Tag Archives: GOP Civil War

Prop 8’s Silver Lining

Like so many others in the progressive world, I was beyond dismay at the passage of Proposition 8.  The joy of having helped elect so many great Democrats this year (not least of all President-Elect Barack Obama) was muted by the knowledge that the graffiti of hatred had once again been scrawled into a Constitutional document.  And it wasn’t just California’s Constitution that was defiled: same-sex marriage bans were passed in Florida and Arizona as well, and a particularly atrocious amendment was passed in Arkansas banning adoptions by unmarried couples.  These paradoxical defeats on a night of otherwise strong progressive victories show just how much farther we have to work for equality and human decency all across America.

And yet, there is a major silver lining to this cloud that will help Democrats and progressives for years to come: a benefit that would be foolish to overlook even as we gird ourselves for the fights ahead.

That silver lining is the inevitable rise of Social Conservatives to top of the Republican Party.  And truthfully, the damage done to my LGBT friends and allies this election cycle, horrible though it was, is nothing compared to the damage that the passing of these propositions will do to Republicans and to conservatism itself for the next decade.

To my LGBT friends who have seen the Religious Right attempt to snatch their wedding rings off their fingers and tear up their marriage licenses, I say this: we will win this fight.  In California, we will only need to wait two short years before kicking this discriminatory legislation off the ballot.  The home invasion ad I co-wrote and co-produced, backed by our wonderful friends at the Courage Campaign, is a starting point for the new, more aggressive tone that we will be setting in the fight against outside religious organizations enshrining their peculiar brand of hatred into our Constitution.  That doesn’t just go for the Mormons, but for the Donahues and the Dobsons as well.  Notice has been served: screw with us in 2010, and we will screw with you.  We guarantee it.  America is becoming increasingly accepting of LGBT brothers and sisters: two more years and a better messaging effort will mean victory in California.  And it’s a short step from California to the rest of the nation from there.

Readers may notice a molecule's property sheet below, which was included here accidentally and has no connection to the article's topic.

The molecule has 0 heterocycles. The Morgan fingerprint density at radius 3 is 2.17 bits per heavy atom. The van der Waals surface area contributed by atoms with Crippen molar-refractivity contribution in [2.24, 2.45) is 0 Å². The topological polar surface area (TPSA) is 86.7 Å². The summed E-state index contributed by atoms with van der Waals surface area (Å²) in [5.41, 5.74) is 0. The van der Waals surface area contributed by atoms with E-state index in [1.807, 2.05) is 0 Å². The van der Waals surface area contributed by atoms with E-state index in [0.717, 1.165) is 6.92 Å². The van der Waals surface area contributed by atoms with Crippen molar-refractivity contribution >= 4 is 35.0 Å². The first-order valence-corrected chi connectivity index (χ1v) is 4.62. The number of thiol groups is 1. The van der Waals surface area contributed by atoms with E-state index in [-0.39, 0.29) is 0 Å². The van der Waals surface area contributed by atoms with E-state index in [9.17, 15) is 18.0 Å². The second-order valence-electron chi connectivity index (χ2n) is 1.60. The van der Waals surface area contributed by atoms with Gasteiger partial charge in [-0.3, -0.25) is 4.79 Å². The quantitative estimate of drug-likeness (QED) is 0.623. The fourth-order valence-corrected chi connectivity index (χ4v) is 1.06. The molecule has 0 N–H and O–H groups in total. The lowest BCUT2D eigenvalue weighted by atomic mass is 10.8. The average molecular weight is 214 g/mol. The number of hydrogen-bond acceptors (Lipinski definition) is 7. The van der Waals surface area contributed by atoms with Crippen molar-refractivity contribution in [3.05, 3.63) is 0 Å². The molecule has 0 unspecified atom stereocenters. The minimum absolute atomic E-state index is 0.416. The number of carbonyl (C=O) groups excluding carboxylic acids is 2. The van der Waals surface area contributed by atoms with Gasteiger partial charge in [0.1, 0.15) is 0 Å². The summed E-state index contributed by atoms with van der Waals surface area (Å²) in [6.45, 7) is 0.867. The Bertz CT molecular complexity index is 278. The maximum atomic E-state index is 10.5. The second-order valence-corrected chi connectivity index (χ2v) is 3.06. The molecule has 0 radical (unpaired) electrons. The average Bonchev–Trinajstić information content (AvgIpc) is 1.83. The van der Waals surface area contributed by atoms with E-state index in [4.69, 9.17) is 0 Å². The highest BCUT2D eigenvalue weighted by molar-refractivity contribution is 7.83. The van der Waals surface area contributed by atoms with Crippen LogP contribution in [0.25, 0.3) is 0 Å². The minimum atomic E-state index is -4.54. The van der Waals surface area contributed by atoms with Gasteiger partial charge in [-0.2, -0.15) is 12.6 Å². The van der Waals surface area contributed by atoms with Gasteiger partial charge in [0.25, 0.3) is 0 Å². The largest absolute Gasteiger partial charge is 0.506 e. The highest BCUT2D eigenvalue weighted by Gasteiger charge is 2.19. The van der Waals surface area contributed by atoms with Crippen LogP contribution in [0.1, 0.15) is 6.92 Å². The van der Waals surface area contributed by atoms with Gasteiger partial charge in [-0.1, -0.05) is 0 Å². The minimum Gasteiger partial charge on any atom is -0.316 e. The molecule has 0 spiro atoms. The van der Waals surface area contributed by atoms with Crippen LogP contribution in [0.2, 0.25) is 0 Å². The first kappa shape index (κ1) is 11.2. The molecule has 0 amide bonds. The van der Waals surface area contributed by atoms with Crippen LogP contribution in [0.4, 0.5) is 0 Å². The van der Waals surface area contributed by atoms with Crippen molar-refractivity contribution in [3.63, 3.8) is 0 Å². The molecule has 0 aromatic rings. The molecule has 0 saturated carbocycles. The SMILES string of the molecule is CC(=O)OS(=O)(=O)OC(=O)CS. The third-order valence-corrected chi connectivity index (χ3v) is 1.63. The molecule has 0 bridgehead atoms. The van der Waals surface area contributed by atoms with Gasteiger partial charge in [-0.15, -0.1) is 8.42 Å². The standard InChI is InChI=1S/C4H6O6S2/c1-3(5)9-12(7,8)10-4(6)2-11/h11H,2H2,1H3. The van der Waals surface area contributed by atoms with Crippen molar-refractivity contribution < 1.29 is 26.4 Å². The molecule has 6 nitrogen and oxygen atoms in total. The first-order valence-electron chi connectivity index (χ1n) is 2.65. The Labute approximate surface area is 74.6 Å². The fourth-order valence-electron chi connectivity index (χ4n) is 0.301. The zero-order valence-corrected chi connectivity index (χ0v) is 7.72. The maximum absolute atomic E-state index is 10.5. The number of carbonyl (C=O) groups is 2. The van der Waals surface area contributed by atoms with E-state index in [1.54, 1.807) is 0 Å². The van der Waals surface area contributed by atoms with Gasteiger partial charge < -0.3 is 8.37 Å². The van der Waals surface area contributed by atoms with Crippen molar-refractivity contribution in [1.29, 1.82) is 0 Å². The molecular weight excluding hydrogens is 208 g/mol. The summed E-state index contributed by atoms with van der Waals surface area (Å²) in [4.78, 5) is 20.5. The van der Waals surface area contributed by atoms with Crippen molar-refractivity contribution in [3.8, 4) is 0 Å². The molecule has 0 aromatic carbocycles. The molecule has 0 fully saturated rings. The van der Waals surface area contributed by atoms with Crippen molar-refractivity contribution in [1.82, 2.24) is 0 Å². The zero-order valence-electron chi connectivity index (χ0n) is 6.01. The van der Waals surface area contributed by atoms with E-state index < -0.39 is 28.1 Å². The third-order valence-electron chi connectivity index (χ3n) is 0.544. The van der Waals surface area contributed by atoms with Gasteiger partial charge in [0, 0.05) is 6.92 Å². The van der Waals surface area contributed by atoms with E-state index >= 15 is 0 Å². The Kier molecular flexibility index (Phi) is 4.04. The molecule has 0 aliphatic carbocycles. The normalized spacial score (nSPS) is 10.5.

The prospects of the Republican Party, on the other hand, are not nearly so bright.  Try for a moment to put yourself in the head of a Republican.  I know it’s difficult to envision your brain in a permanent cloud of fear, greed and ignorance, but just give it a shot.  If you’re still having trouble, a visit to RedState or Free Republic will put you in the Right frame of mind.  As you and your GOP allies survey the damage  and begin your internecine warfare, here’s what you know:

  • The Republican Economic Message lost.  This one is pretty obvious.  After years of tax cuts for the rich, a healthcare disaster, and bailouts for Wall Street, Republicans spent the last two weeks of the campaign calling Obama a socialist or a communist.  Glenn Beck even released a recording of the Soviet national anthem with lyrics praising Obama.  The American People laughed and voted for Obama anyway.  When your party runs on a virulent anti-taxes-for-the-wealthy message, but the educated wealthy think you’ve left the economy in such tatters that they scream “Please, Tax Me!”, you know you’ve lost the argument.
  • The Republican Foreign Policy Message lost.  This one is also obvious.  The Occupation of Iraq remains deeply unpopular with Americans–and for some reason, Americans would prefer to be loved rather than hated the world over.  That doesn’t just make us feel better: it also seems to make us feel safer.  If you can’t figure out why that might be, then congratulations: you’ve successfully conducted the intestinal-cranial transplant required for the Republican worldview.